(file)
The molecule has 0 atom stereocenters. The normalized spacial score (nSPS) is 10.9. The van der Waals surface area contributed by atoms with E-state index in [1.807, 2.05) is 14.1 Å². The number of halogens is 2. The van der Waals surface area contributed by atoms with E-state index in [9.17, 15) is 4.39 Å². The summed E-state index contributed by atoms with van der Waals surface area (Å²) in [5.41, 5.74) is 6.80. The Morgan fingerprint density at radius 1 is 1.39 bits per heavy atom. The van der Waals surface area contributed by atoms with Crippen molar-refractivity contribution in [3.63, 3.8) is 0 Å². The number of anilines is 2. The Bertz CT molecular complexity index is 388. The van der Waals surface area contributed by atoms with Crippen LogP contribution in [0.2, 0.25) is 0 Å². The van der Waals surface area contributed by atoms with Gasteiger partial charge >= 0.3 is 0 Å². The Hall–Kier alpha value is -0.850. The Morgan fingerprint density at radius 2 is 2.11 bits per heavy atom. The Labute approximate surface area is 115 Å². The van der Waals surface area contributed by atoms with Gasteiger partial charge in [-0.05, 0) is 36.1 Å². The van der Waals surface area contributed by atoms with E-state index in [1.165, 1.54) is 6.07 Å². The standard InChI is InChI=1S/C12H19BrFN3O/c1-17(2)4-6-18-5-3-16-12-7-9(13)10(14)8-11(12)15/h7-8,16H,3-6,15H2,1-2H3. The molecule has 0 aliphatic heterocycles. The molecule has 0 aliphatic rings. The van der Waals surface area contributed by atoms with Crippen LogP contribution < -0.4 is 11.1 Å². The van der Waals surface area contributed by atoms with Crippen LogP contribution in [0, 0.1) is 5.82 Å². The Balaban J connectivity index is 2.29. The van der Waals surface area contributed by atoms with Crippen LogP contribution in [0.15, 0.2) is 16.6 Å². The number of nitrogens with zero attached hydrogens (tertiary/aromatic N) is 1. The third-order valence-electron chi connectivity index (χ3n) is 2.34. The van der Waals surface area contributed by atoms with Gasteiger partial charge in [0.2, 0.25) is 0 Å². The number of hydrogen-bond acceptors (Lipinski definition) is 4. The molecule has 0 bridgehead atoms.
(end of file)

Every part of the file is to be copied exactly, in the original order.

The molecule has 0 atom stereocenters. The normalized spacial score (nSPS) is 10.9. The van der Waals surface area contributed by atoms with E-state index in [1.807, 2.05) is 14.1 Å². The number of halogens is 2. The van der Waals surface area contributed by atoms with E-state index in [9.17, 15) is 4.39 Å². The summed E-state index contributed by atoms with van der Waals surface area (Å²) in [5.41, 5.74) is 6.80. The Morgan fingerprint density at radius 1 is 1.39 bits per heavy atom. The van der Waals surface area contributed by atoms with Crippen molar-refractivity contribution in [3.63, 3.8) is 0 Å². The number of anilines is 2. The Bertz CT molecular complexity index is 388. The van der Waals surface area contributed by atoms with Crippen LogP contribution in [0.2, 0.25) is 0 Å². The van der Waals surface area contributed by atoms with Gasteiger partial charge >= 0.3 is 0 Å². The Hall–Kier alpha value is -0.850. The Morgan fingerprint density at radius 2 is 2.11 bits per heavy atom. The Labute approximate surface area is 115 Å². The van der Waals surface area contributed by atoms with Gasteiger partial charge in [-0.05, 0) is 36.1 Å². The van der Waals surface area contributed by atoms with E-state index in [1.165, 1.54) is 6.07 Å². The standard InChI is InChI=1S/C12H19BrFN3O/c1-17(2)4-6-18-5-3-16-12-7-9(13)10(14)8-11(12)15/h7-8,16H,3-6,15H2,1-2H3. The molecule has 0 aliphatic heterocycles. The molecule has 0 aliphatic rings. The van der Waals surface area contributed by atoms with Crippen LogP contribution < -0.4 is 11.1 Å². The van der Waals surface area contributed by atoms with Crippen LogP contribution in [0, 0.1) is 5.82 Å². The Balaban J connectivity index is 2.29. The van der Waals surface area contributed by atoms with Crippen LogP contribution in [0.15, 0.2) is 16.6 Å². The number of nitrogens with zero attached hydrogens (tertiary/aromatic N) is 1. The third-order valence-electron chi connectivity index (χ3n) is 2.34. The van der Waals surface area contributed by atoms with Gasteiger partial charge in [0.2, 0.25) is 0 Å². The number of hydrogen-bond acceptors (Lipinski definition) is 4. The molecule has 0 bridgehead atoms.